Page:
DIRECTORS: Manfred Hoschek, Sigrid Smejkal
Since their inception in 1979 to combat HIV and AIDS, the infamous Sisters of Perpetual Indulgence have established missions all over the world, ministering to the masses with glitter, wit and charity. As German filmmakers explore the Sisterhood in Berlin, Montevideo in Uruguay and San Francisco, we find out that Sisters everywhere hand out happiness, along with a healthy dose of tongue-lashing.
From the Life Ball in Vienna to the organization’s archives in San Francisco to queer visibility in Montevideo, each group has their own goals and methods. As one German Sister remarks, it’s easier to hand out condoms when people know you aren’t hitting on them. In Uruguay, the Sisters face homophobia and persecution from a heavily Catholic public. There, the mask becomes more than a political statement — it’s a form of protection. As the Sisters gear up for a worldwide gathering in San Francisco for the group’s 30th anniversary, they reflect on what it means to be part of the movement, both personally and for their communities.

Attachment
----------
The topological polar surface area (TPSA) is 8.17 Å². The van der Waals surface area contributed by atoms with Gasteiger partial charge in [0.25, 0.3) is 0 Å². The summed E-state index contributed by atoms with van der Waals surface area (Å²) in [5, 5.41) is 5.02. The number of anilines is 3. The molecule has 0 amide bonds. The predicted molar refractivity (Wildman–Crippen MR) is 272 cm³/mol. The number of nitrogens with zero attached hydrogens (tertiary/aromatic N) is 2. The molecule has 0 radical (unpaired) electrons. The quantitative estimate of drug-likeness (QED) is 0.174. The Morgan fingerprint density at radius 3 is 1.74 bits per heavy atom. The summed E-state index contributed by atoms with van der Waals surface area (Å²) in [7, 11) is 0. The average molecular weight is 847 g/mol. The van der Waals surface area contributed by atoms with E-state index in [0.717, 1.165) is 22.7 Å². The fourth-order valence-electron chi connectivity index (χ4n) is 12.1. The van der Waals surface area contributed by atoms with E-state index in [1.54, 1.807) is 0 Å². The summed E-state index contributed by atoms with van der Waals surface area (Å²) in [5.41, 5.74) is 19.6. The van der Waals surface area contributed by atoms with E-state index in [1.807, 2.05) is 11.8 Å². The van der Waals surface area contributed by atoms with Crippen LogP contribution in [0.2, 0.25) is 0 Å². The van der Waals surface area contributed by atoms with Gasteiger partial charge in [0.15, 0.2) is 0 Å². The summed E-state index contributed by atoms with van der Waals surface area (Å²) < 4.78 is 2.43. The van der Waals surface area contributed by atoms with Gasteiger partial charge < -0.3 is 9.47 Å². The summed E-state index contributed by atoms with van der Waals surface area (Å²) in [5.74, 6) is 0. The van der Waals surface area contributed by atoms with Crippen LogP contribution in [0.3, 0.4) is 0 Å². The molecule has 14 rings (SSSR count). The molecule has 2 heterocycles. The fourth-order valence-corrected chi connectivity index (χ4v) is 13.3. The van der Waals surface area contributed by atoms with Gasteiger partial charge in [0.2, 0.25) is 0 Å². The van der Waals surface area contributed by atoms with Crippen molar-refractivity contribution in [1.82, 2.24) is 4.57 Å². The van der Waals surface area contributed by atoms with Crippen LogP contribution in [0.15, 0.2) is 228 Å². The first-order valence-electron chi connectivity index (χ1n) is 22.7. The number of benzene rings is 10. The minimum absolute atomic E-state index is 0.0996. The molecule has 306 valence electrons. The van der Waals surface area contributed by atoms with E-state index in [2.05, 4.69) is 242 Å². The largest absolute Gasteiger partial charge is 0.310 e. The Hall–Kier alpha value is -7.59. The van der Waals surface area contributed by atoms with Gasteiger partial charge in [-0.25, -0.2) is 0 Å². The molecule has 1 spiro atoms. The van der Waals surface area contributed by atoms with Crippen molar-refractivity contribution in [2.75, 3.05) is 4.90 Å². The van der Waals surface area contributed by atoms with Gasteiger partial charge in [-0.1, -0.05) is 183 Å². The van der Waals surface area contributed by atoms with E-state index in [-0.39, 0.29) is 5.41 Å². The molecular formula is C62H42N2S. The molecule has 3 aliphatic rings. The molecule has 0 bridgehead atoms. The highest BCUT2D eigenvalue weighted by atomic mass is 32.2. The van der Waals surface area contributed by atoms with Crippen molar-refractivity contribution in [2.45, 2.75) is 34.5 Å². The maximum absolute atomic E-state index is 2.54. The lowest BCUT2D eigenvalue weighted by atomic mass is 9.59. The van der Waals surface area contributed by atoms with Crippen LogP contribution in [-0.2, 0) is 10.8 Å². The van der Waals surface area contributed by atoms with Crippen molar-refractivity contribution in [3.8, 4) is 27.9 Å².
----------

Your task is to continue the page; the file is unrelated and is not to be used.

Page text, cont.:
For anyone who has ever wondered why the Sisters wear white faces (or faces at all), this documentary lifts the veil for an inside look at the organization committed to safer sex, LGBT rights and performance art. As one original Sister says, “We’re not really anti-Catholic at all. We’re just anti-guilt, anti-hate, anti-negativity.” This exuberant documentary lives up to that commitment, sparkles and all.